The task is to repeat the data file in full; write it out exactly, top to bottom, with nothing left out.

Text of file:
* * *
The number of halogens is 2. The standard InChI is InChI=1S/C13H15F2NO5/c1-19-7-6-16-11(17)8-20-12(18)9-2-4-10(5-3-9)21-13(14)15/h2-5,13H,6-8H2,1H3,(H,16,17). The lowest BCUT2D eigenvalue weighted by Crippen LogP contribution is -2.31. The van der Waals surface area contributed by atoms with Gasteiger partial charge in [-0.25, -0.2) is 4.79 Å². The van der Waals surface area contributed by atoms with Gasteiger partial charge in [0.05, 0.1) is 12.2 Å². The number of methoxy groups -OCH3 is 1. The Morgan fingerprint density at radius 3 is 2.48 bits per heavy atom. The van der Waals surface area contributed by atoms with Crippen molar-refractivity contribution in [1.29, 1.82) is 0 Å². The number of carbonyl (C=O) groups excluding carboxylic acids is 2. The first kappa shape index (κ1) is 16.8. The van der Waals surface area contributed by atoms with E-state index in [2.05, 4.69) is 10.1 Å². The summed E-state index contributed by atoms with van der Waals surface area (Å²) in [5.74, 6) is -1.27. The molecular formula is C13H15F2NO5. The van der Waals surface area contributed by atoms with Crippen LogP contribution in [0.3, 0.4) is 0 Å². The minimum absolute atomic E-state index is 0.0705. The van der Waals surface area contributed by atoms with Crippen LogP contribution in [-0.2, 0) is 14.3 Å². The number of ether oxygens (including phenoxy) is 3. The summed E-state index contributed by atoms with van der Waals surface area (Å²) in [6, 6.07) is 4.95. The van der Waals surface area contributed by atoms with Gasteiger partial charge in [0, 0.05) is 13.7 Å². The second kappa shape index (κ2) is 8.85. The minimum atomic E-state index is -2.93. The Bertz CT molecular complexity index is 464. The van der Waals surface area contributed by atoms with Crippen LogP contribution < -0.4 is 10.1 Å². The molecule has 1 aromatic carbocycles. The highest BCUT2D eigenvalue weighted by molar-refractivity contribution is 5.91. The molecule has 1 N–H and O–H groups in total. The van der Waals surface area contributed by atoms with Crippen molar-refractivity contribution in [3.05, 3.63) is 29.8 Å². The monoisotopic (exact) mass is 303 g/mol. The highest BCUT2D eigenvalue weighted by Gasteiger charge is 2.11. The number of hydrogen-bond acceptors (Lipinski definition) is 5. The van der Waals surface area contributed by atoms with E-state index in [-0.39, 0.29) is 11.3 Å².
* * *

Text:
The number of halogens is 2. The standard InChI is InChI=1S/C13H15F2NO5/c1-19-7-6-16-11(17)8-20-12(18)9-2-4-10(5-3-9)21-13(14)15/h2-5,13H,6-8H2,1H3,(H,16,17). The lowest BCUT2D eigenvalue weighted by Crippen LogP contribution is -2.31. The van der Waals surface area contributed by atoms with Gasteiger partial charge in [-0.25, -0.2) is 4.79 Å². The van der Waals surface area contributed by atoms with Gasteiger partial charge in [0.05, 0.1) is 12.2 Å². The number of methoxy groups -OCH3 is 1. The Morgan fingerprint density at radius 3 is 2.48 bits per heavy atom. The van der Waals surface area contributed by atoms with Crippen molar-refractivity contribution in [1.29, 1.82) is 0 Å². The number of carbonyl (C=O) groups excluding carboxylic acids is 2. The first kappa shape index (κ1) is 16.8. The van der Waals surface area contributed by atoms with E-state index in [2.05, 4.69) is 10.1 Å². The summed E-state index contributed by atoms with van der Waals surface area (Å²) in [5.74, 6) is -1.27. The molecular formula is C13H15F2NO5. The van der Waals surface area contributed by atoms with Crippen LogP contribution in [0.3, 0.4) is 0 Å². The minimum absolute atomic E-state index is 0.0705. The van der Waals surface area contributed by atoms with Crippen LogP contribution in [-0.2, 0) is 14.3 Å². The number of ether oxygens (including phenoxy) is 3. The summed E-state index contributed by atoms with van der Waals surface area (Å²) in [6, 6.07) is 4.95. The van der Waals surface area contributed by atoms with Gasteiger partial charge in [0, 0.05) is 13.7 Å². The second kappa shape index (κ2) is 8.85. The minimum atomic E-state index is -2.93. The Bertz CT molecular complexity index is 464. The van der Waals surface area contributed by atoms with Crippen LogP contribution < -0.4 is 10.1 Å². The molecule has 1 aromatic carbocycles. The highest BCUT2D eigenvalue weighted by molar-refractivity contribution is 5.91. The molecule has 1 N–H and O–H groups in total. The van der Waals surface area contributed by atoms with Crippen molar-refractivity contribution in [3.05, 3.63) is 29.8 Å². The monoisotopic (exact) mass is 303 g/mol. The highest BCUT2D eigenvalue weighted by Gasteiger charge is 2.11. The number of hydrogen-bond acceptors (Lipinski definition) is 5. The van der Waals surface area contributed by atoms with E-state index in [-0.39, 0.29) is 11.3 Å².